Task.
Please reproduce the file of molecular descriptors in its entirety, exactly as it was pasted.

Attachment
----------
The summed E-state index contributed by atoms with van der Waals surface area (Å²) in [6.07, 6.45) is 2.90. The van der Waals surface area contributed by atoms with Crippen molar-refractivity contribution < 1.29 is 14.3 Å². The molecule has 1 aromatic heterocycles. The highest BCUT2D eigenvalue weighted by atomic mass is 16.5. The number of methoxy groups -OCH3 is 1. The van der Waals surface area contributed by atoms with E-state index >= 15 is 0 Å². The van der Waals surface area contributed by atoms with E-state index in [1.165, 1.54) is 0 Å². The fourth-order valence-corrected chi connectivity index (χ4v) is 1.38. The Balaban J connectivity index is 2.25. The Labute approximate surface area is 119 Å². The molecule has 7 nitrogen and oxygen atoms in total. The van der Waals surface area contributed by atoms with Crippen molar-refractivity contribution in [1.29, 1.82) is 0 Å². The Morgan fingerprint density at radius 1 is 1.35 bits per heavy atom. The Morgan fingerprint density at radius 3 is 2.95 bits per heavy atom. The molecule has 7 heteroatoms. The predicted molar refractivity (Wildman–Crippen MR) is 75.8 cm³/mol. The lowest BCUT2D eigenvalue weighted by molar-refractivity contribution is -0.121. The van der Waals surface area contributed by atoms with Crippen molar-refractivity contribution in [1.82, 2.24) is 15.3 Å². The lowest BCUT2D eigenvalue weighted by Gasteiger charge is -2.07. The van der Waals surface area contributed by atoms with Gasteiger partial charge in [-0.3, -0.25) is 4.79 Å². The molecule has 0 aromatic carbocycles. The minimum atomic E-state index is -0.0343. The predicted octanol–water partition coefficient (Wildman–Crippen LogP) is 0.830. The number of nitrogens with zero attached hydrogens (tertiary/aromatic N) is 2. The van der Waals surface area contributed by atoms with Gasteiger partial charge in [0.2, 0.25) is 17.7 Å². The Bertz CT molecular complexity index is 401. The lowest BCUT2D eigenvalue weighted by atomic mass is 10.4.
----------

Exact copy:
The summed E-state index contributed by atoms with van der Waals surface area (Å²) in [6.07, 6.45) is 2.90. The van der Waals surface area contributed by atoms with Crippen molar-refractivity contribution < 1.29 is 14.3 Å². The molecule has 1 aromatic heterocycles. The highest BCUT2D eigenvalue weighted by atomic mass is 16.5. The number of methoxy groups -OCH3 is 1. The van der Waals surface area contributed by atoms with E-state index >= 15 is 0 Å². The van der Waals surface area contributed by atoms with E-state index in [1.165, 1.54) is 0 Å². The fourth-order valence-corrected chi connectivity index (χ4v) is 1.38. The Balaban J connectivity index is 2.25. The Labute approximate surface area is 119 Å². The molecule has 7 nitrogen and oxygen atoms in total. The van der Waals surface area contributed by atoms with Crippen molar-refractivity contribution in [1.29, 1.82) is 0 Å². The Morgan fingerprint density at radius 1 is 1.35 bits per heavy atom. The Morgan fingerprint density at radius 3 is 2.95 bits per heavy atom. The molecule has 7 heteroatoms. The predicted molar refractivity (Wildman–Crippen MR) is 75.8 cm³/mol. The lowest BCUT2D eigenvalue weighted by molar-refractivity contribution is -0.121. The van der Waals surface area contributed by atoms with Crippen molar-refractivity contribution in [1.82, 2.24) is 15.3 Å². The lowest BCUT2D eigenvalue weighted by Gasteiger charge is -2.07. The van der Waals surface area contributed by atoms with Gasteiger partial charge in [-0.3, -0.25) is 4.79 Å². The molecule has 0 aromatic carbocycles. The minimum atomic E-state index is -0.0343. The predicted octanol–water partition coefficient (Wildman–Crippen LogP) is 0.830. The number of nitrogens with zero attached hydrogens (tertiary/aromatic N) is 2. The van der Waals surface area contributed by atoms with Gasteiger partial charge in [0.2, 0.25) is 17.7 Å². The Bertz CT molecular complexity index is 401. The lowest BCUT2D eigenvalue weighted by atomic mass is 10.4.